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Universal Studios Home Entertainment
Blu-ray Disc Released: 9/27/2016
All Ratings out of
Review by Mike Long, Posted on 9/30/2016
At this point in time, the history of movies based on video games has grown to be somewhat vast. The sub-genre has grown from adapting arcade games to home console games and now to cell phone games. We seem to get these products on a regular basis now, although it must be said that there isn't much diversity in the crowd, as most fall into the categories of action, science-fiction or horror. There is one identifying trait which encapsulates most of these movies -- the majority are not very good. The film industry seems to have no trouble securing the rights to and then making these movies, but any real attempt at quality gets lost along the way. This is inherently not good, but these films also have the built in drawback of immediately alienating a pre-established core audience if they fail to deliver the goods. Can Warcraft, based on the immensely popular on-line game, change this pattern?
Draenor, the land of the Orcs (large, fearsome creatures with tusk-like teeth), is dying. Gul'dan (voiced by Daniel Wu) has gathered these warriors into a group known as The Horde. Using a form of dark magic known as The Fel, Gul'dan is able to open a portal to Azeroth, a realm inhabited by humans. Gul'dan's plan is for the Orcs to pass through the portal and take Azeroth for their own. Amongst The Horde is Durotan (voiced by Toby Kebbell), the leader of the Frostwolf Clan, and his heavily pregnant wife, Draka (voiced by Anna Glavin). While Durotan is proud to serve The Horde, who is more concerned with Draka's safety.
Meanwhile, in Azeroth, King Llane (Dominic Cooper) oversees the peaceful kingdom, with the warrior Lothar (Travis Fimmel) at his side. An alarm is sounded when a young man named Khadgar (Ben Schnetzer) is found intruding in the barracks. This young wizard claims that he is pursuing something called The Fel, which could be a danger to the kingdom. But, Llane and Lothar aren't worried, as they have The Guardian, Medivh (Ben Foster), an incredibly powerful wizard who protects the kingdom. But, as the Orcs push through the portal and begin to sack Azeroth, Llane and Lothar will realize that they are up against an opponent the likes of which they've never seen.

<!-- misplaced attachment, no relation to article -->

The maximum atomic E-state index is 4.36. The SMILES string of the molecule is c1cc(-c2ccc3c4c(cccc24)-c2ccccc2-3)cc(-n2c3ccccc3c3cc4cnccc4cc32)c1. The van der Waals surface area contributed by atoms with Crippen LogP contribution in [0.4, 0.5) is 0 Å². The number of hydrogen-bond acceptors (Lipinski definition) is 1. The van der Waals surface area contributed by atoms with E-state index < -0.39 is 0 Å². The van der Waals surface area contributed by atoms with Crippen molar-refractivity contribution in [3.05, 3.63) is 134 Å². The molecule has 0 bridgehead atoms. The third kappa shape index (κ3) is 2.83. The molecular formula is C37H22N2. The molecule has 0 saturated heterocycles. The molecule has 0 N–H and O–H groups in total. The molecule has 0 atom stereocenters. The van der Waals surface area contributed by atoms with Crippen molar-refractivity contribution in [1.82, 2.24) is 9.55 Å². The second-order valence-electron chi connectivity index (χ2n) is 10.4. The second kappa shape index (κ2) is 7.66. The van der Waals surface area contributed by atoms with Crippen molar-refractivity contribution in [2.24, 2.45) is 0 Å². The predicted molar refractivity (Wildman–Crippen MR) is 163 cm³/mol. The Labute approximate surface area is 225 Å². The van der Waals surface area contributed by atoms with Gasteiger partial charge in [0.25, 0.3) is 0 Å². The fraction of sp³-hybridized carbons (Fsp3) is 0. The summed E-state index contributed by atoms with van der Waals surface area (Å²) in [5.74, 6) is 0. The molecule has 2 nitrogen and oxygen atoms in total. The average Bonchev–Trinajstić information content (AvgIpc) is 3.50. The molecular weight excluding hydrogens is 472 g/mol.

I've never played Warcraft or World of Warcraft and I know very little about it, save for the basic concept and the clips which I've seen on The Big Bang Theory and South Park. But, I do know that the games are very popular and they have certainly penetrated the zeitgeist. (I checked and according to what I found, World of Warcraft had nearly 10 millions subscribers at one point.) A Warcraft feature film was announced several years ago and Sam Raimi spent some time working on it before leaving the project. Duncan Jones, the director ofMoon and Source Code, was then brought on-board and the movie certainly seemed to be in good hands.
So, we have an incredibly popular game with multiple storylines and the involvement of talented filmmakers and this is what we get? Again, I haven't played the games, and I have only seen some of the Peter Jackson Tolkien movies, but I can tell you with a great certainty that Warcraft is nothing special. I don't know what I was expecting, but having only dabbled in the sword-and-sorcery genre over the years, this is a decidedly mediocre movie which brings nothing new to the table. We have humans with weird names fighting monsters with weird names. The movie is a mixture of battle sequences and dialogue scenes in which a lot of nonsense words are thrown about. If you've never seen a fantasy film of this nature, this may seem fresh to you, but I doubt it.